Energy Deregulation and Switching Energy Suppliers

Energy deregulation in the mid-to-late 1990's ushered in a new age of competition in the U.S. Before then, your utility company provided all of your energy generation, transmission, and distribution. The frenzy over how power generation, transmission, and distribution were going to get sliced and diced became great speculation, and created some interesting investment opportunities, and flops. Lots of speculation eventually ended up mimicking what happened with Ma-Bell back in the 1980s. Result: a very lucrative and competitive energy brokerage industry.

Did you know for example, that you can buy power generated from coal, solar, wind, nuclear, hydro, geothermal and even tidal power from anywhere in the U.S.? They ship it to you over the transmission and distribution lines, and settle the costs with your utility company after you buy in.

Well, not exactly ship, but if you think of all the power as being stored in one pot that we all dip into, then you pay for the percentage of that power that was generated by your choice of fuel. That way if we all elect to buy more renewable power from green suppliers, then the demand would hopefully drive the cost down.

But sadly, even though your monthly utility bill includes notices and offers to encourage people to switch power suppliers and get better rates, very few homeowners actually take advantage of utility deregulation. Sad statement on our sense of complacency.

If you haven’t by now, seriously consider your free option to change energy suppliers. Alternative energy providers are unregulated and often able to offer prices that are lower than your utility company’s power rates.

Why has energy deregulation been good? Well, energy deregulation separated the business of generating power from the business of transmitting and distributing the power (what your utility company does). So, while you get to choose your energy supplier and mix of fuels, the delivery of the energy is still regulated and is the responsibility of the local utility company.

That means that your utility company will be the one to handle safety issues, power failures and any damage to the grid (the poles wires, transformers, pipelines, etc.). In other words, utility companies really do prefer their customers go out and shop for suppliers, it allows them to focus on their core business. In fact, many offer names of suppliers, and periodically send pamphlets or brochures explaining and encouraging the switch.

Granted, improving conservation and energy efficiency should always be the first two approaches to reduce utility costs and energy use, but switching to green and competitive energy providers is completely free, with no strings attached. Since more than half of every energy dollar goes to market supply costs, it may be to your benefit to switch to a supplier who can help reduce your overall energy bills, or offer a fixed price if your preference is price stability.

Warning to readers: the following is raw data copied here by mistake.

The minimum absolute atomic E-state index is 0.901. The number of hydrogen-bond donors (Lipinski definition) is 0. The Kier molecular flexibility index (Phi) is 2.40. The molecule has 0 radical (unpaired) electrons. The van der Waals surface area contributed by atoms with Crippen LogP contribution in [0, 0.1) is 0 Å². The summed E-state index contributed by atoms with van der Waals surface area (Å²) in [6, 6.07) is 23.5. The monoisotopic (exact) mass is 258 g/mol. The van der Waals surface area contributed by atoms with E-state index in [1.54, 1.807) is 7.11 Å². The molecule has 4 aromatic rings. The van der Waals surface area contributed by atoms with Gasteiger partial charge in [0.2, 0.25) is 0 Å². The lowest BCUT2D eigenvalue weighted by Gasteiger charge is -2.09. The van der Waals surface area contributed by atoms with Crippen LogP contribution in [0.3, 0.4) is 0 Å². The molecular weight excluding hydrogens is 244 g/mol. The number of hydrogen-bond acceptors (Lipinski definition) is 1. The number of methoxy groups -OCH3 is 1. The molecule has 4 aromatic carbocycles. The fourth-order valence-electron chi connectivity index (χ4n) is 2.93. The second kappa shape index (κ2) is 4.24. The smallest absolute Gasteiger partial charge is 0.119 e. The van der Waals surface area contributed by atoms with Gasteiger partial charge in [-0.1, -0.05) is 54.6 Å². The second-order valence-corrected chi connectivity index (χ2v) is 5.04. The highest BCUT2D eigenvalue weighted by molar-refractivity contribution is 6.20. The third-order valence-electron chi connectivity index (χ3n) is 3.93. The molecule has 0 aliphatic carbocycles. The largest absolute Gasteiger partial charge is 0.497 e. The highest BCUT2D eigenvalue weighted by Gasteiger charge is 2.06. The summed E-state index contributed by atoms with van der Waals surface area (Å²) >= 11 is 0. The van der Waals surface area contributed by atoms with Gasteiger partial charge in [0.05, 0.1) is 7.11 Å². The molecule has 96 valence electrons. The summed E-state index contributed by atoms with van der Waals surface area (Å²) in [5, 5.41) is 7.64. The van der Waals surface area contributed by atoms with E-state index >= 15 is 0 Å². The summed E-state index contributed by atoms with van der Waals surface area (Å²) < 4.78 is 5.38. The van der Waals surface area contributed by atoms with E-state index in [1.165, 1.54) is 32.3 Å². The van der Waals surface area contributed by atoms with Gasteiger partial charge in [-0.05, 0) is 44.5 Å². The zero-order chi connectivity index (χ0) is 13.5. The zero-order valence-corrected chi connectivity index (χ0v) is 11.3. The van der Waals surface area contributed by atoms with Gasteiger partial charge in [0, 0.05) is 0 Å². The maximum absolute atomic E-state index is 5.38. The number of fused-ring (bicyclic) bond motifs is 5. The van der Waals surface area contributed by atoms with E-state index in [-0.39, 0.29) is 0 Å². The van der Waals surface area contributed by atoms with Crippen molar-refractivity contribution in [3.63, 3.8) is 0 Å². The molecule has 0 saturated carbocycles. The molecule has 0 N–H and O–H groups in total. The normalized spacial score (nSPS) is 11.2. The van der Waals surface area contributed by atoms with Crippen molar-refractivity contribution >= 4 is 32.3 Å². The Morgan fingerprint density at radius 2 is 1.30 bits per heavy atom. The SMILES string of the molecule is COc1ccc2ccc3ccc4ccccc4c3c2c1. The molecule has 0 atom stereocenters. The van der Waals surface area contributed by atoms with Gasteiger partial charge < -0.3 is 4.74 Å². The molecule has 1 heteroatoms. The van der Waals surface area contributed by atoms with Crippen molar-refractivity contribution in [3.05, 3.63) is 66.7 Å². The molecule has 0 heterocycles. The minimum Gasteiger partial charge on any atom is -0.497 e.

Also, bidding out your power supplier gives you the opportunity to support the development of clean, 100% renewable sources of energy like solar power, wind power, low-impact or small hydro power, and landfill gas power.

So, how can you have energy brokers and suppliers compete for your business and offer the best utility rate, with the right mix of power from renewable energy, etc? You can try energy supplier marketers such as BidUREnergy, a FREE online energy auction marketplace to help home or business owners reduce their electricity and natural gas bills. You will need to present some information about your electric and natural gas accounts to pre-approved energy supply companies who will bid for your energy account.

However, there are several other ways you can obtain energy supplier names. You can contact your utility company and request a list of energy suppliers that partner with your utility. You also can get information on the web by performing keyword searches for energy suppliers and contacting the ones that interest you. Or, you can contact power brokers that handle residential accounts.

If after switching, you don't go keeping your lights on 24/7 or running your dishwasher on empty 3 times a day, you may actually see a reduction of 5-30% per year. This would usually translate to a few to a couple of hundred dollars per year. While switching suppliers should not over-rule performing home energy upgrades to reduce utility costs and energy use, the switch is FREE, and any savings can help pay for efficiency improvements or perhaps other necessities. And in the end, the money would probably be better in your pocket than the utility company's ;-) .

A few words of caution about shopping for a new supplier, or anything else for that matter:

  • Look for suppliers that focus on offering competitive residential rates – residential transactions are small ticket items for an energy broker, and probably not where most of his/her focus will be dedicated to,
  • Sometimes, better rates are negotiated when there is a large pool of homeowners that can wield a decent buying power, and,
  • Always read the fine print.

So, all in all, energy deregulation continues to provide opportunities that are market driven, which means that like voting, you may only affect it if you make a choice.

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